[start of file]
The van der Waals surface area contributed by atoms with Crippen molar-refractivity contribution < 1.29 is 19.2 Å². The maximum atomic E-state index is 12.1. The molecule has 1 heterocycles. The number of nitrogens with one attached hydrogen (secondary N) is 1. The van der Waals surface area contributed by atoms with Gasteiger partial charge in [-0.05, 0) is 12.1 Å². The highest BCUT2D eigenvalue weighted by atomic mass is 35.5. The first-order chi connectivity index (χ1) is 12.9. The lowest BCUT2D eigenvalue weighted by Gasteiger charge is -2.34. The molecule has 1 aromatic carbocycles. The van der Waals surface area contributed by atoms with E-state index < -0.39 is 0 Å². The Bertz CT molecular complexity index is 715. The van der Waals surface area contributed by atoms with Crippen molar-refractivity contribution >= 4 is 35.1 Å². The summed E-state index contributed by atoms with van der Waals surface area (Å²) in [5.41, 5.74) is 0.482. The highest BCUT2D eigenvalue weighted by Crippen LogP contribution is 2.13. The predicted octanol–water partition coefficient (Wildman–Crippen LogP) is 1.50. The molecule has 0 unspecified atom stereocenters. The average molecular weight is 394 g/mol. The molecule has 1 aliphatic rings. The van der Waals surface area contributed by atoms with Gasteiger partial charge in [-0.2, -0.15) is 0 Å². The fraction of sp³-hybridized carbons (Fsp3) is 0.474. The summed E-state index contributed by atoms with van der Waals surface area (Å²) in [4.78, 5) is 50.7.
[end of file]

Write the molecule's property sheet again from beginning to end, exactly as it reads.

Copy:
The van der Waals surface area contributed by atoms with Crippen molar-refractivity contribution < 1.29 is 19.2 Å². The maximum atomic E-state index is 12.1. The molecule has 1 heterocycles. The number of nitrogens with one attached hydrogen (secondary N) is 1. The van der Waals surface area contributed by atoms with Gasteiger partial charge in [-0.05, 0) is 12.1 Å². The highest BCUT2D eigenvalue weighted by atomic mass is 35.5. The first-order chi connectivity index (χ1) is 12.9. The lowest BCUT2D eigenvalue weighted by Gasteiger charge is -2.34. The molecule has 1 aromatic carbocycles. The van der Waals surface area contributed by atoms with E-state index < -0.39 is 0 Å². The Bertz CT molecular complexity index is 715. The van der Waals surface area contributed by atoms with Crippen molar-refractivity contribution >= 4 is 35.1 Å². The summed E-state index contributed by atoms with van der Waals surface area (Å²) in [5.41, 5.74) is 0.482. The highest BCUT2D eigenvalue weighted by Crippen LogP contribution is 2.13. The predicted octanol–water partition coefficient (Wildman–Crippen LogP) is 1.50. The molecule has 0 unspecified atom stereocenters. The average molecular weight is 394 g/mol. The molecule has 1 aliphatic rings. The van der Waals surface area contributed by atoms with Gasteiger partial charge in [-0.2, -0.15) is 0 Å². The fraction of sp³-hybridized carbons (Fsp3) is 0.474. The summed E-state index contributed by atoms with van der Waals surface area (Å²) in [4.78, 5) is 50.7.